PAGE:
The anti-hero as social critic: Two original scripts



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This dissertation will demonstrate how anti-heroic characters found in dramatic literature can serve as catalysts for a change in social discourse through questioning the nature of the social mechanisms which create the real-life antagonistic forces they struggle against. It focuses on a specific type of anti-hero which I have dubbed the un-hero, a dramatic protagonist who, whether by circumstances of birth or association (or lack thereof), finds himself situated in the position of outsider. The forces which relegated this character to this position often take the form of social norms and cultural hegemony, an assumed righteousness and rightness that places the character in the minority or in the position of the oppressed. From that position, the playwright uses the un-hero to wage war against the system through the dramatic narrative, exposing the inherent unfairness of the system with an eye toward altering the status quo, both in the world of the play as well as the real world of the viewing audience. As per the requirements for a Playwriting specialization PhD., two original full-length play scripts will be created to demonstrate the concepts examined in this dissertation.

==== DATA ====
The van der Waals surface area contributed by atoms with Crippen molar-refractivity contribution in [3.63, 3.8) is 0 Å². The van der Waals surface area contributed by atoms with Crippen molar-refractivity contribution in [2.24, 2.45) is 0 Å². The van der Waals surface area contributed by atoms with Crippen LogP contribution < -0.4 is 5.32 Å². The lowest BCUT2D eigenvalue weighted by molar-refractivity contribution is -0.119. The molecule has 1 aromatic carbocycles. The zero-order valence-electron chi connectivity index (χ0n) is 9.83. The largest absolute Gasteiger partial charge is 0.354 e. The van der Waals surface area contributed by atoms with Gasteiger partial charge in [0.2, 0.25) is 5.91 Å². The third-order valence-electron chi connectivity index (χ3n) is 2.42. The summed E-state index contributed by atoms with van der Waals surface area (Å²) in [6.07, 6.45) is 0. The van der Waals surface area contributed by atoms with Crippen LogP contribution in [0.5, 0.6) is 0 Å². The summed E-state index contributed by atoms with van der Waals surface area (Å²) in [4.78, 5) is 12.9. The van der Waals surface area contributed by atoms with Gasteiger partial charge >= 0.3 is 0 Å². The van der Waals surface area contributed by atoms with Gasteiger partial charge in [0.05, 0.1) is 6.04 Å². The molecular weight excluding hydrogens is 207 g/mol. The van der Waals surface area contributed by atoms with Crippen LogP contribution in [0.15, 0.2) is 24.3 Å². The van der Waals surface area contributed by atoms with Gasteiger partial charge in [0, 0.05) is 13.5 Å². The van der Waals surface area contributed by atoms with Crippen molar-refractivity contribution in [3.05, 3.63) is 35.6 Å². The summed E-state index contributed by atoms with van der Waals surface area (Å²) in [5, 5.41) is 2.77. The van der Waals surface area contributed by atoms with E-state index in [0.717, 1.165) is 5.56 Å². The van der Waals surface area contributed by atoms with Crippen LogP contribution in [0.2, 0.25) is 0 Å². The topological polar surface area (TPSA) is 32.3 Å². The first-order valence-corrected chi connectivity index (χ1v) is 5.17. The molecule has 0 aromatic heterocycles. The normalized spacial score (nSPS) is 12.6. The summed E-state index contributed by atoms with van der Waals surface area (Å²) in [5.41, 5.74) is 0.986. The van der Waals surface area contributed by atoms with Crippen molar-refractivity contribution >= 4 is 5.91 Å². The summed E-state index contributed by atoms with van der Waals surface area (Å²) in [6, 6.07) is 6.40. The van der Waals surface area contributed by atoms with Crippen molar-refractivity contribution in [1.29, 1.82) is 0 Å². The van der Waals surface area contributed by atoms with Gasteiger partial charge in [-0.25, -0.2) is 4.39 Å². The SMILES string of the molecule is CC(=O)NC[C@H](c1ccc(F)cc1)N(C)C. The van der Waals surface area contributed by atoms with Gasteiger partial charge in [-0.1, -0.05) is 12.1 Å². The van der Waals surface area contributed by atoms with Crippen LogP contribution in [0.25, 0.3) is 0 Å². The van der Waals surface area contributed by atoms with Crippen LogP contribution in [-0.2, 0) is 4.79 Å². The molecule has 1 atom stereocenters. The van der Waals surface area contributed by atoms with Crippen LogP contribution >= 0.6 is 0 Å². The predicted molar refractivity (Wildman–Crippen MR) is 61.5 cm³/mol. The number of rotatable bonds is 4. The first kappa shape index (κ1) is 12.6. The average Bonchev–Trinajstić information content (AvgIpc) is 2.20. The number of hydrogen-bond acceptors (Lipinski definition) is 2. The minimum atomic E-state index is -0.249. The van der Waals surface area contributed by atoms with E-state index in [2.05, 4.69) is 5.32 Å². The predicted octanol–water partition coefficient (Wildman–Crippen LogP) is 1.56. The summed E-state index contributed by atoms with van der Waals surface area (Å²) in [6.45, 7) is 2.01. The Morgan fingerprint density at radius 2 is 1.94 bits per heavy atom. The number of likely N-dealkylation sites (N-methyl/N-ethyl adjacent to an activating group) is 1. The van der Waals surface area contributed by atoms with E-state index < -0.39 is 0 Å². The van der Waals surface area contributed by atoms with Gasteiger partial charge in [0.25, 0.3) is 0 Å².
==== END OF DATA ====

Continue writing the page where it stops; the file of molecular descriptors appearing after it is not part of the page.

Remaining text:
Chapter 1 investigates the concept of the anti-hero in its various incarnations and the theoretical basis for the anti-hero as social commentator. Chapter 2 shows the historical basis for the dramatic anti-hero as social commentator through examples of dramatic works, focusing on two plays featuring prominent anti-heroic protagonists: Henrik Ibsen’s A Doll’s House and Bertolt Brecht’s The Threepenny Opera. Chapter 3 describes the writing process which led to the creation of The Solution, an original play. This piece was written and produced before the bulk of the research for this dissertation was compiled and analyzed, and represents an early generalized attempt at creating an anti-heroic character. By comparison, Chapter 4 details the creation of the second original script, Aggroculture, which will incorporate the concepts discussed in the first two chapters of this dissertation regarding the un-hero. Chapter 5 draws conclusions and speculates into possibilities of continued research with the ideas presented in previous chapters. The scripts of the two original plays are included in the appendices.



Theatre, Anti-hero, Un-hero, White, Playwriting, The Solution, Aggroculture, Nazi, Mad, Scientist, Marijuana, Punk, Punk rock